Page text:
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Jonas Watcher: The Case of a Story
Writing Always Starts with Reading
At least it does with me. In this case I was reading "The Continental Op" By Dashiell Hammett. It is a collection of short stories about a private detective. Not a glamorous one but a "moke" plodding along to solve a case. I don't remember the which story, but there was a sequence within the story that got me thinking; what if? I extrapolated the idea out and played with it in my mind before I actually started writing anything down.
I can build entire stories in my head before I put anything down. I let characters interact with each other, I try different dialog, but I usually do not put "pen to paper" until I have a solid beginning, middle and end. That doesn't mean the entire novel is living there, only the bare bones. I don't recommend this process to others, because many need to outline, draw out character studies, and build back stories before they start writing their novel. In a sense I do that, just in my head. It is easier to toss out what I don't want.
With regards to the idea, I do not plagiarize, but I take ideas and play with them, and a lot of times I dismiss them, but sometimes a gem falls away while I am mining and I grab it up and run with it.
The Dock by the Bay
Once I have an outline, written down or in my head, the latter to be more likely, I break it down by scenes. If I can't see it, I know it won't work. Usually I have decided the time and location of my story at this point. For the Jonas Watcher series this was easy as I am a big fan of Dashiell Hammett and I have seen a lot of movies from this period and I wanted to do a series of novels from the 1930's and being a resident of the SF Bay Area it was a natural for me.
I spent a lot of time on the opening, this is a mystery, a thriller of sorts, a detective story, and I chose to go with a first person narrative. In order to capture the reader quickly I put my narrator in peril and I tie it as quickly as possible to the up coming story. While this is not necessary to all stories it captures the reader's interest and hopefully encourages a greater desire to read more about the story.
A good general rule is to capture the readers interest in the first three pages. This is especially important with mystery thrillers and detective stories while the reader does not need to be on the edge of their seat they need to care about something in the story.
I have the bones of the story in place, but I do not have all the characters or events tied down. This is where I let my imagination start taking over and I just write as I go along for the ride. If things seem to go too far afield I will reign in my imagination and focus on the story.
An Uninvited Guest
Each scene builds the chapter and each chapter builds the book. I not only have an outline of the story, I now have the action my hero must take to get from one scene to another. I have some feel of the other characters who he must encounter in order to get him through the story. On occasion a character will show up and I may not be sure what that character's role is in the story. There are occasional characters who generally stick to the background. They perform the menial task of adding color or rounding out a scene, and for the most part they remain silent.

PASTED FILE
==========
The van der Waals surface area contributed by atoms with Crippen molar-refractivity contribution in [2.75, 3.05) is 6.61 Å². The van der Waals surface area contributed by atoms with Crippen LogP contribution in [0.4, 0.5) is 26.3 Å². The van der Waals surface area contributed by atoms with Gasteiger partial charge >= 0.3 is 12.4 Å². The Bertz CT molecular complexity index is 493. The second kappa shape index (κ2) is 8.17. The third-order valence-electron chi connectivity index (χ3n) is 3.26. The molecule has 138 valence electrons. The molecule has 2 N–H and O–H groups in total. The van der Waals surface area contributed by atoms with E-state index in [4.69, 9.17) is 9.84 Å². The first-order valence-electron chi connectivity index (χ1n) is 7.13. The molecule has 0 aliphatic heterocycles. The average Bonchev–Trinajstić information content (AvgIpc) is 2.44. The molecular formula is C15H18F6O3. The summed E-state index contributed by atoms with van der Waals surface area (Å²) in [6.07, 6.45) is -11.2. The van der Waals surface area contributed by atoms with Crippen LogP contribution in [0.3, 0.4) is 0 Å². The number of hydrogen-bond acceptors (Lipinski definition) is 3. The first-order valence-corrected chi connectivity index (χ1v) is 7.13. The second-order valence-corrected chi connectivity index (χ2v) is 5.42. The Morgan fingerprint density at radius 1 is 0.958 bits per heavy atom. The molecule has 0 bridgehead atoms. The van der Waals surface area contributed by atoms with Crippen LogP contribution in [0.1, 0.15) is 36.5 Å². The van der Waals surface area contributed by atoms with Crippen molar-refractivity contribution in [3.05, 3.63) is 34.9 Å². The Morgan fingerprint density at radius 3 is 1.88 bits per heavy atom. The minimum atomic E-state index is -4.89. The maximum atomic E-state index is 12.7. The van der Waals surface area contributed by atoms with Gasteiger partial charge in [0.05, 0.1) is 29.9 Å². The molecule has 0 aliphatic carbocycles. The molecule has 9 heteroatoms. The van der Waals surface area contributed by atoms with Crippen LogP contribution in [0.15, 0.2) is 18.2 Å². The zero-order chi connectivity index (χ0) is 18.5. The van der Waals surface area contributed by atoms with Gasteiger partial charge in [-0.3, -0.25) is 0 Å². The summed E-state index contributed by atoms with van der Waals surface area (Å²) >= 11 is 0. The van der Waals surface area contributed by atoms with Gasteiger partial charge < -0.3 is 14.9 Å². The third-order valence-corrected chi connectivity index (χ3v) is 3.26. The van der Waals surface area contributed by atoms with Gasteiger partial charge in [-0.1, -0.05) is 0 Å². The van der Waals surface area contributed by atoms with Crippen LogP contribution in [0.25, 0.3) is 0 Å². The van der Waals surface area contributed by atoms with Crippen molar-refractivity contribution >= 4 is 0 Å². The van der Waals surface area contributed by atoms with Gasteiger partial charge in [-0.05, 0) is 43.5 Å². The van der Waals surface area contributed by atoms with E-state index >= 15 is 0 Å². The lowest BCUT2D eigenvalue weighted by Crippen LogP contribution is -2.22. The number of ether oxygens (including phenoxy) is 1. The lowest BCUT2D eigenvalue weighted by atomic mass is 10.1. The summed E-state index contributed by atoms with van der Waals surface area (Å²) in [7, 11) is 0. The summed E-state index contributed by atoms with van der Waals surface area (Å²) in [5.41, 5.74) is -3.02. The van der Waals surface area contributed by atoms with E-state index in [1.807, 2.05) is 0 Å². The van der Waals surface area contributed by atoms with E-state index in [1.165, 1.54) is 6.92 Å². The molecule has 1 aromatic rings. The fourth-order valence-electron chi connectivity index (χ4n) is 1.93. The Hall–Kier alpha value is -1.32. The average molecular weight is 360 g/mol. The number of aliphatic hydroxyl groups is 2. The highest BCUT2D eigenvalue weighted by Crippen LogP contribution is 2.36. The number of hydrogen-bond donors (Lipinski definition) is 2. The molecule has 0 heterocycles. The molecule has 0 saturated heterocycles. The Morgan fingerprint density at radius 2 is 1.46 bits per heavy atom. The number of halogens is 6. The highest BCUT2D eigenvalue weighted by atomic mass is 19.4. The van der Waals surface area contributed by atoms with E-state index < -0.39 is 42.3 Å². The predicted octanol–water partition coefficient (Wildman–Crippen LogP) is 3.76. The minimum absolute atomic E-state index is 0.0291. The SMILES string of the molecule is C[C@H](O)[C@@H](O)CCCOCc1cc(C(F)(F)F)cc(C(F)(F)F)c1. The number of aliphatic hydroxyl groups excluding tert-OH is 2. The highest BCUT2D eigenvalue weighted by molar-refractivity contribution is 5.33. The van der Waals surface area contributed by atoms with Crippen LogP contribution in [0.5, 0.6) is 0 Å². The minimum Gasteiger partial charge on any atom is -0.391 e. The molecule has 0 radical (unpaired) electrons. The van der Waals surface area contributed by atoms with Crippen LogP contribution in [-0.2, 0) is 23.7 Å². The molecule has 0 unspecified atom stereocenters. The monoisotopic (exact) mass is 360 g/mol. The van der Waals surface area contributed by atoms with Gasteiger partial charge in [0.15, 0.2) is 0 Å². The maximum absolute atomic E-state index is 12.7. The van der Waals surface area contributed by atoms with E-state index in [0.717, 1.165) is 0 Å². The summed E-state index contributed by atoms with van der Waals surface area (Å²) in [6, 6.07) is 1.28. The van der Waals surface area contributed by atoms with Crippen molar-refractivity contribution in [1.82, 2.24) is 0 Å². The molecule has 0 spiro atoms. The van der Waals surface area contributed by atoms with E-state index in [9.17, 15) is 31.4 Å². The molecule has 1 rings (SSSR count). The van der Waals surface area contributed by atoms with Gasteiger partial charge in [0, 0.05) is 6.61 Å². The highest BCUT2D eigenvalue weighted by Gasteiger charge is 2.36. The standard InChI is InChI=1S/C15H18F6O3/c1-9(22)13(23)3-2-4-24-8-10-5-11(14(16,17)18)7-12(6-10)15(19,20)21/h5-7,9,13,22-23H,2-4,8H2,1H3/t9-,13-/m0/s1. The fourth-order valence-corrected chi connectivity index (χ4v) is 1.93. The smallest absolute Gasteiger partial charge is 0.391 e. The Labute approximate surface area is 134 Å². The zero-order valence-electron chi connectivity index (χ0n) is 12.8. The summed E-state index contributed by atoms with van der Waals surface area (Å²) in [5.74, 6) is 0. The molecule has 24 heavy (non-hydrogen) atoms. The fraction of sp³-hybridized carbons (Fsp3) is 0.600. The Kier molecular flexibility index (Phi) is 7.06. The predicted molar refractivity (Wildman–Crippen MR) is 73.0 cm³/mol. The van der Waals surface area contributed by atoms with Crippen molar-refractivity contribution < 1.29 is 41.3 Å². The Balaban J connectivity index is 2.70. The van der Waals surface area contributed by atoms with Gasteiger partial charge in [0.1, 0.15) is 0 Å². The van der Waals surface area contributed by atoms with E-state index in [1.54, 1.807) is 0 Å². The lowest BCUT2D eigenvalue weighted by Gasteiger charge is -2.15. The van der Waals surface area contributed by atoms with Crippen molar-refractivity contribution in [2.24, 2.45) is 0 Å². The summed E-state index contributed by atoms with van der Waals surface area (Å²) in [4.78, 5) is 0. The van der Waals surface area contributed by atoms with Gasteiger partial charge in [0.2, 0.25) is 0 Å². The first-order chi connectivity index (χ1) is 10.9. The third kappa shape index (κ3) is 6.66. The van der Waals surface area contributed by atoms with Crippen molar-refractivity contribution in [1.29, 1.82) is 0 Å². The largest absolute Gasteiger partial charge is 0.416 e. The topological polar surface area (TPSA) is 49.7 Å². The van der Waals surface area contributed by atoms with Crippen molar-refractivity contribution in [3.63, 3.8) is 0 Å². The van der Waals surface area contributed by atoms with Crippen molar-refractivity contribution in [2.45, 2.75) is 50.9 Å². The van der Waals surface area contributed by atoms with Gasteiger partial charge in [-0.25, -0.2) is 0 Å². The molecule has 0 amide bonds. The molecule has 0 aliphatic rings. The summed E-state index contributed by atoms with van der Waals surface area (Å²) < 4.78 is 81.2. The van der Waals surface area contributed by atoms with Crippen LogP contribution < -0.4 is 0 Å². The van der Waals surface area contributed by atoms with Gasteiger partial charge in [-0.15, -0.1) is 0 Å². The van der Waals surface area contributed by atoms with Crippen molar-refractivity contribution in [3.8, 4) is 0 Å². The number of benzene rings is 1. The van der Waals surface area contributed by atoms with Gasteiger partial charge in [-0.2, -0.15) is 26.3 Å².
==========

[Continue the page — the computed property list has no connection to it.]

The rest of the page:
However, sometimes, there is the uninvited guest that forces himself or herself into a scene and will not be ignored. That usually means I have left something out or put something in I shouldn't have. At that point I acknowledge the character and oft times I will move on to revisit the character in rewrite. By then I have figured out what was wrong and I adjust the story accordingly. In Jonas Watcher: The Case of the Running Bag, such a character was Mr Smith or Spats. He arrived and refused to go. He became a pivotal character and even earned a place in the second book of the series, and may show up in later volumes.
Any mystery must have at least one red herring or smelly fish story that fits within the story line. It can often be difficult to integrate the red herring, it is the one place in the story that the reader is misdirected and when it is revealed the reader must not feel tricked but simply says "Of course." More importantly when the reader reads the story again at a later date the desire is that the reader is now on the inside and knows what is happening, or at least remembers there is something odd here.
The reveal is probably the most difficult element to incorporate into a mystery. Agatha Christie was big on "gather all the suspects into a room and eliminate them one by one". Do it today and it can become trite, unless the story itself will lend a hand in the process which requires creating a group gathering as seamless as possible. Another technique is having the villain engage in a dialog with the hero where all may be revealed. Erle Stanley Gardner perfected the courtroom confession, and Dashiell Hammett explored several techniques that worked within his books. Reading all of these authors and others will provide insight into a satisfying and effective reveal.